She was hoping for a job at the museum, but no positions were open. They talked about the collection from the step well, however, and while it took until October to get a schedule lined up, Ms. Coles said she is glad to once again be doing work in her chosen field.
“I feel I’m finally back on the road I should be on,” she said.
About the same time, she started sifting through the material, Ms. Peccarino Palmer, 17, a student at Cayman Prep, showed up as a volunteer.
“I want to study history,” she said. “I thought [museum work] would help me learn more about Cayman history.”
Together, they have uncovered some stories of the past, most of which are only hinted at. Ms. Peccarino Palmer is focused on reconstructing as much of a tea set as she can, convinced that the remnants she has so far been able to match up once belonged to a single family. Ms. Coles is fascinated by personal markings on two plates for which she has found parts of the center portions.
“These two pieces,” she said, showing their reversed sides, “someone carved their initials on the bottom. These might be the personally carved initials of someone’s great, great, grandfather or grandmother. It would be great for me to figure out who it was. Maybe [the descendents] know the story of why they carved their initials.”
It’s these kinds of connections that fascinate her, she said.
She picked up a plate that is about one-quarter reconstructed. It is decorated with the white and blue Asian-inspired motif known as Willow pattern. She recounted the legend connected with the plate, a story of star-crossed, ill-fated Chinese lovers that was created and promoted by one of the English manufacturers that began producing the line in the late 18th century. She and Ms. Leshikar-Denton believe the plate probably dates from the mid- to late 1800s and typifies much of what they have.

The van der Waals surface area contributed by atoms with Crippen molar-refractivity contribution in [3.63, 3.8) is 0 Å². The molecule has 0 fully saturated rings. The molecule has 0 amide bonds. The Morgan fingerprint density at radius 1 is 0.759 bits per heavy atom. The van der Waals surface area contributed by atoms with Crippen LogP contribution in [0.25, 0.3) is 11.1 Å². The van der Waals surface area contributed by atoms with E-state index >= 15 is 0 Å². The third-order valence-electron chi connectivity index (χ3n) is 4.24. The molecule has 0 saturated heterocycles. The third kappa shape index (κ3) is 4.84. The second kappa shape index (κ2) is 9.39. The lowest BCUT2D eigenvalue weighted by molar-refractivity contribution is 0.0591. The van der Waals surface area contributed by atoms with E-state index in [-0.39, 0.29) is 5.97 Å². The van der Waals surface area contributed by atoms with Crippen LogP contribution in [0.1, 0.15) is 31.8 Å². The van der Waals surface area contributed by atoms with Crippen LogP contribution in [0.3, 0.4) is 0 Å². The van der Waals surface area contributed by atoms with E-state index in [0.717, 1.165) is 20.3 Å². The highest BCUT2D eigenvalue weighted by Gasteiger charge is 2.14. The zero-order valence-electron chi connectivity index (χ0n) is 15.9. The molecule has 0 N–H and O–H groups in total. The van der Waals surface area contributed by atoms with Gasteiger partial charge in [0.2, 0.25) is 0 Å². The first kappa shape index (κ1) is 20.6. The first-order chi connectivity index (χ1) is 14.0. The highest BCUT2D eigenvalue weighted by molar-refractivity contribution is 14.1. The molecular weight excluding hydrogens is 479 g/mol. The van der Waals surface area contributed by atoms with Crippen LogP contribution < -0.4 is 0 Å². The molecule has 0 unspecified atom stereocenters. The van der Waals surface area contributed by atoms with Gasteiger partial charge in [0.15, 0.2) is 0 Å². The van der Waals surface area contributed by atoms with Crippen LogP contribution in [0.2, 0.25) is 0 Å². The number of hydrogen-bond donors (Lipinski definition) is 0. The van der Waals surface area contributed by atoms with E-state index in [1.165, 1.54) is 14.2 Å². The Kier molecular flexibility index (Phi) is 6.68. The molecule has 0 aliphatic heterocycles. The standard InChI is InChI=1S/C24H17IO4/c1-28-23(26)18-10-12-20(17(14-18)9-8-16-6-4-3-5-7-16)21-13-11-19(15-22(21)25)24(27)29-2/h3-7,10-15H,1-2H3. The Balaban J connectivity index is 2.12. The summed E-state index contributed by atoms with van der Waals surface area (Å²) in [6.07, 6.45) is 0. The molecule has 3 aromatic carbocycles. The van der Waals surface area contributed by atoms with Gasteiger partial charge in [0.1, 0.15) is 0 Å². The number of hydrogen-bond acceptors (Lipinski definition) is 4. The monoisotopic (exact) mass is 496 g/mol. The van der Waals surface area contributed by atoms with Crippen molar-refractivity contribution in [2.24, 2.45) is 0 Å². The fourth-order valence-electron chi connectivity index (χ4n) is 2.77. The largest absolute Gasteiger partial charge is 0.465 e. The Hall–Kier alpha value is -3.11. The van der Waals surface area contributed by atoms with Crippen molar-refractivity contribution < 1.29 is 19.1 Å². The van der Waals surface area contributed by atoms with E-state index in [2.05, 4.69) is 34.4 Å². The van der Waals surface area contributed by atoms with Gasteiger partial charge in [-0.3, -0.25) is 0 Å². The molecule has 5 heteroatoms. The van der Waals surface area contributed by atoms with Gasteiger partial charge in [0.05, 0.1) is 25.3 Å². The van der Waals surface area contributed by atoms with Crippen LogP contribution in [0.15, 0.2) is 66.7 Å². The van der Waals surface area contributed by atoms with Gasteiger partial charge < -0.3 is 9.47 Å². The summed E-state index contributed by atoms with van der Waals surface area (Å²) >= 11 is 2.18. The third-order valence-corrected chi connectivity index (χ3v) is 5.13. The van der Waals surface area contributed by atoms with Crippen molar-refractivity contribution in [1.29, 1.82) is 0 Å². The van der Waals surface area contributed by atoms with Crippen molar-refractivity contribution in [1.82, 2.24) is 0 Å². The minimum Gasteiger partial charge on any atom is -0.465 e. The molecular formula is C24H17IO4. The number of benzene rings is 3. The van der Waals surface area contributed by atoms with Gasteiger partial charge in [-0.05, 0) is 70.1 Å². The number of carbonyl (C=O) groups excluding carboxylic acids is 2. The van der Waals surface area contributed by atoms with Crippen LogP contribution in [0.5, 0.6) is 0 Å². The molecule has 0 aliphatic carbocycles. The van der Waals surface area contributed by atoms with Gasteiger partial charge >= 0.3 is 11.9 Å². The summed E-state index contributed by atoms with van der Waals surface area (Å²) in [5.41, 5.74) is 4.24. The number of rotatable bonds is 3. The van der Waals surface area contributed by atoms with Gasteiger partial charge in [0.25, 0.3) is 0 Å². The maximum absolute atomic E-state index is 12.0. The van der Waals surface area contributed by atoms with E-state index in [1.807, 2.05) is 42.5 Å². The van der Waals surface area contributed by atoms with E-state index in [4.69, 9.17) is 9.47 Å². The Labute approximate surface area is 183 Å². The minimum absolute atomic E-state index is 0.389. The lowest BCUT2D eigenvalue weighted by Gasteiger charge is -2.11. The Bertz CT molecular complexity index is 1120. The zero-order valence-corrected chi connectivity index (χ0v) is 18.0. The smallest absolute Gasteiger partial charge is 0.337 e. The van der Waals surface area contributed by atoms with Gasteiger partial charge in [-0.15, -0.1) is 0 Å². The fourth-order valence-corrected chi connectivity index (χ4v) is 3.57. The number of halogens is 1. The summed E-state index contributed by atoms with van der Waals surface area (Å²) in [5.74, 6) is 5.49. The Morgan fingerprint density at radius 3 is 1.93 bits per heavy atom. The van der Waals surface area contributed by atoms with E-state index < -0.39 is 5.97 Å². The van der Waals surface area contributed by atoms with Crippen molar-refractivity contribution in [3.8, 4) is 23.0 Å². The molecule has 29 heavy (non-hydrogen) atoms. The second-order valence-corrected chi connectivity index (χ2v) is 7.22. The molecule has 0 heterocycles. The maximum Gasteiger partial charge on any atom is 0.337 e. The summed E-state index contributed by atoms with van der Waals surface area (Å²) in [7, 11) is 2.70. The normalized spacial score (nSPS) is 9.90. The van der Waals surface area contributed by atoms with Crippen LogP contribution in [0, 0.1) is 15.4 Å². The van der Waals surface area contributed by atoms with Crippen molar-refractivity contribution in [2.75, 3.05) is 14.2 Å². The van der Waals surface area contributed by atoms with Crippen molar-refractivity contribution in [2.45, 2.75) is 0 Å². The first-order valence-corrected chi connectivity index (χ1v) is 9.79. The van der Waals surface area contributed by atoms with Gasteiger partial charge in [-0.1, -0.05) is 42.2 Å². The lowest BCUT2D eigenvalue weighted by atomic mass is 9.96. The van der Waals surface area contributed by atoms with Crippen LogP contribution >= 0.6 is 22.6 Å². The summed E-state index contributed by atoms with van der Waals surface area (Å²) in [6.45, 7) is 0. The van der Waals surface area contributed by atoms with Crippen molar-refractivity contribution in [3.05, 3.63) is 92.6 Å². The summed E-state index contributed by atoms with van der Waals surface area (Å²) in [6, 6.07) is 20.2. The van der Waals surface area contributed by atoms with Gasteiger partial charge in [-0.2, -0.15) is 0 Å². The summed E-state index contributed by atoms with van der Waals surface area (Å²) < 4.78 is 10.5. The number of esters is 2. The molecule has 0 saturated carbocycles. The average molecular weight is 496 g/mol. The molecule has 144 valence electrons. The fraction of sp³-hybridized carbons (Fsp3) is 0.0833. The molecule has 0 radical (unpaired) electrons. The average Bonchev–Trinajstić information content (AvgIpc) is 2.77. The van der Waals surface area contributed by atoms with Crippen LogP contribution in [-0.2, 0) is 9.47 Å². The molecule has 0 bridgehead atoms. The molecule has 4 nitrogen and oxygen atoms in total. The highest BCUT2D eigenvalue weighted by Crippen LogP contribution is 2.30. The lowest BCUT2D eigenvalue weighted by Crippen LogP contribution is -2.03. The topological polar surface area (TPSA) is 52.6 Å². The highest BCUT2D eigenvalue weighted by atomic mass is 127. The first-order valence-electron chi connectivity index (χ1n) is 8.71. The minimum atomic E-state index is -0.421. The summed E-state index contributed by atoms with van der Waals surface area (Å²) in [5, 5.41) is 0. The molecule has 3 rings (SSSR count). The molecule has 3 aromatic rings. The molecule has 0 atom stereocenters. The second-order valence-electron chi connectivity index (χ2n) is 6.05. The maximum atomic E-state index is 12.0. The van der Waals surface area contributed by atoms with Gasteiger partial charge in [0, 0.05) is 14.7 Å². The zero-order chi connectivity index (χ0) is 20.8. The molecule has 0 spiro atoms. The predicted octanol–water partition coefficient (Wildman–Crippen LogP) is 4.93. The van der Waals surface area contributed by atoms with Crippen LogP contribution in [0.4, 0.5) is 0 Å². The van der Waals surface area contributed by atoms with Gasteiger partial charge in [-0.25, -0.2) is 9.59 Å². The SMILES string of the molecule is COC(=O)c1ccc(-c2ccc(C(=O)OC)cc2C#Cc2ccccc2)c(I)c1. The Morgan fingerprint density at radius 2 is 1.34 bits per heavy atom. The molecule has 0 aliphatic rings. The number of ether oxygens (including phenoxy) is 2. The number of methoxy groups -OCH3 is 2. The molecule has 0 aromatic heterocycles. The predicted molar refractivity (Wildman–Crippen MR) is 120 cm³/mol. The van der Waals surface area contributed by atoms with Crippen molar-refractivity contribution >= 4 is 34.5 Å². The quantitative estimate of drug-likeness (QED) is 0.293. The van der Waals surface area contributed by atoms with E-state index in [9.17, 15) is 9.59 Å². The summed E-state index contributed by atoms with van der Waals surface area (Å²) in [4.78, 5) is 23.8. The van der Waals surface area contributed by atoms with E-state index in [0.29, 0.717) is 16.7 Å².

“A lot of this is probably English,” Ms. Leshikar-Denton said, picking through some pieces from the lower level of the well. “But a lot of it is not. This blue-green basin, it’s Spanish and dates to the 1780s.”
She shows off a more rustic piece of pottery with some colorful glazing around the edge.
This and other pieces, she said, show the variety of utilitarian items that came to the island as people from various regions of the Old World stayed or settled in Cayman.
Ms. Peccarino Palmer said it has broadened her perspective on Cayman history, adding that what she learned in school was limited.
“We learned how it was founded,” she said of the Cayman Islands, “but we didn’t learn much after that. I kind of didn’t realize so many different people were living here [over time].”
Ms. Coles said she thinks that kind of perspective should be shared by more people. It is one of the things that motivates her to sort, separate and, hopefully, connect the disparate pieces of a sliver of Cayman’s past.
“I have an affection for the country and the Cayman people,” Ms. Coles said, “and a professional respect for the present culture and all the culture in the past. I just really wanted to do my part to give them a bigger picture of where they came from, something they might be able to connect with on a personal level.
“We all deserve a sense of identity to connect with,” she added. “It’s important for the people of Cayman to know who they are.